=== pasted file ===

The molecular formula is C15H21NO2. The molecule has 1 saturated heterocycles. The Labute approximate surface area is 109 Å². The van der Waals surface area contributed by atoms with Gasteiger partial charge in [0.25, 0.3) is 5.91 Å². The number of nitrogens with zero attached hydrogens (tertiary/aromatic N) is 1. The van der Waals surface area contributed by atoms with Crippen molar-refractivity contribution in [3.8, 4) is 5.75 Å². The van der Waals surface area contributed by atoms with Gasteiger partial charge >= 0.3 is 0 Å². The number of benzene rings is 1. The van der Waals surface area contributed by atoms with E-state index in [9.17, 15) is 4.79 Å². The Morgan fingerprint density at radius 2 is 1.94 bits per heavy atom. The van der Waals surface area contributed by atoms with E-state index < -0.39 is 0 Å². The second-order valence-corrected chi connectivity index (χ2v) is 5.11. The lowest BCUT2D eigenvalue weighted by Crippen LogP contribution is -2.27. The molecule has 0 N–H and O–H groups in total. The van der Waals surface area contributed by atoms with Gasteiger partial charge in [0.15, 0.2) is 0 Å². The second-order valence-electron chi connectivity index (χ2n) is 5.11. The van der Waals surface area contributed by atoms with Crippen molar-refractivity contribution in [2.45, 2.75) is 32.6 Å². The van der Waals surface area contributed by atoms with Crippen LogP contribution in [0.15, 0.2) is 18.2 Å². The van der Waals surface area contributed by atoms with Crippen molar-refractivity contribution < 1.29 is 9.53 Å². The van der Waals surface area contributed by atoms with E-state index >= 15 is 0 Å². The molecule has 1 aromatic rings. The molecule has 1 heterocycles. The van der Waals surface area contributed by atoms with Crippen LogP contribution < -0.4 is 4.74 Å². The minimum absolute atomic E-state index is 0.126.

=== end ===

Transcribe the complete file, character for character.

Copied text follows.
The molecular formula is C15H21NO2. The molecule has 1 saturated heterocycles. The Labute approximate surface area is 109 Å². The van der Waals surface area contributed by atoms with Gasteiger partial charge in [0.25, 0.3) is 5.91 Å². The number of nitrogens with zero attached hydrogens (tertiary/aromatic N) is 1. The van der Waals surface area contributed by atoms with Crippen molar-refractivity contribution in [3.8, 4) is 5.75 Å². The van der Waals surface area contributed by atoms with Gasteiger partial charge >= 0.3 is 0 Å². The number of benzene rings is 1. The van der Waals surface area contributed by atoms with E-state index in [9.17, 15) is 4.79 Å². The Morgan fingerprint density at radius 2 is 1.94 bits per heavy atom. The van der Waals surface area contributed by atoms with E-state index < -0.39 is 0 Å². The second-order valence-corrected chi connectivity index (χ2v) is 5.11. The lowest BCUT2D eigenvalue weighted by Crippen LogP contribution is -2.27. The molecule has 0 N–H and O–H groups in total. The van der Waals surface area contributed by atoms with Gasteiger partial charge in [0.15, 0.2) is 0 Å². The second-order valence-electron chi connectivity index (χ2n) is 5.11. The van der Waals surface area contributed by atoms with Crippen molar-refractivity contribution in [2.45, 2.75) is 32.6 Å². The van der Waals surface area contributed by atoms with Crippen LogP contribution in [0.15, 0.2) is 18.2 Å². The van der Waals surface area contributed by atoms with Crippen molar-refractivity contribution < 1.29 is 9.53 Å². The van der Waals surface area contributed by atoms with E-state index >= 15 is 0 Å². The molecule has 1 aromatic rings. The molecule has 1 heterocycles. The van der Waals surface area contributed by atoms with Crippen LogP contribution < -0.4 is 4.74 Å². The minimum absolute atomic E-state index is 0.126.